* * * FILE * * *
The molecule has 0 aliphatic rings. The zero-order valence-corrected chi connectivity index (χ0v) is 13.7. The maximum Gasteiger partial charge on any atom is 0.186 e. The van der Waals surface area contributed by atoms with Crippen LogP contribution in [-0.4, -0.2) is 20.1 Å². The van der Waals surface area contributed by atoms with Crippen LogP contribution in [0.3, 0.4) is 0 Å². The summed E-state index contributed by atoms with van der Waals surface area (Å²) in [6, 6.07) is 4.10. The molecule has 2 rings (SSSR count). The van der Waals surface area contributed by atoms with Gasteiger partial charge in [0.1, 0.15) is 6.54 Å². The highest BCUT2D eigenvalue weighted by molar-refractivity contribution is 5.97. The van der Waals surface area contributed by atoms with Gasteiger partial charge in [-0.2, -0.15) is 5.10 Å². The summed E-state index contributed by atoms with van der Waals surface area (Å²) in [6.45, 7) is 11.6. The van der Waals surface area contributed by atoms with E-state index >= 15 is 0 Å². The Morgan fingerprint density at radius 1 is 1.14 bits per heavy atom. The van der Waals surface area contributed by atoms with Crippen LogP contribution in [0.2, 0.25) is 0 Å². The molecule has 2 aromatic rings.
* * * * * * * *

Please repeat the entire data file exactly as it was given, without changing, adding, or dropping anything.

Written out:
The molecule has 0 aliphatic rings. The zero-order valence-corrected chi connectivity index (χ0v) is 13.7. The maximum Gasteiger partial charge on any atom is 0.186 e. The van der Waals surface area contributed by atoms with Crippen LogP contribution in [-0.4, -0.2) is 20.1 Å². The van der Waals surface area contributed by atoms with Crippen LogP contribution in [0.3, 0.4) is 0 Å². The summed E-state index contributed by atoms with van der Waals surface area (Å²) in [6, 6.07) is 4.10. The molecule has 2 rings (SSSR count). The van der Waals surface area contributed by atoms with Gasteiger partial charge in [0.1, 0.15) is 6.54 Å². The highest BCUT2D eigenvalue weighted by molar-refractivity contribution is 5.97. The van der Waals surface area contributed by atoms with Gasteiger partial charge in [-0.2, -0.15) is 5.10 Å². The summed E-state index contributed by atoms with van der Waals surface area (Å²) in [6.45, 7) is 11.6. The van der Waals surface area contributed by atoms with E-state index >= 15 is 0 Å². The Morgan fingerprint density at radius 1 is 1.14 bits per heavy atom. The van der Waals surface area contributed by atoms with Crippen LogP contribution in [0.2, 0.25) is 0 Å². The molecule has 2 aromatic rings.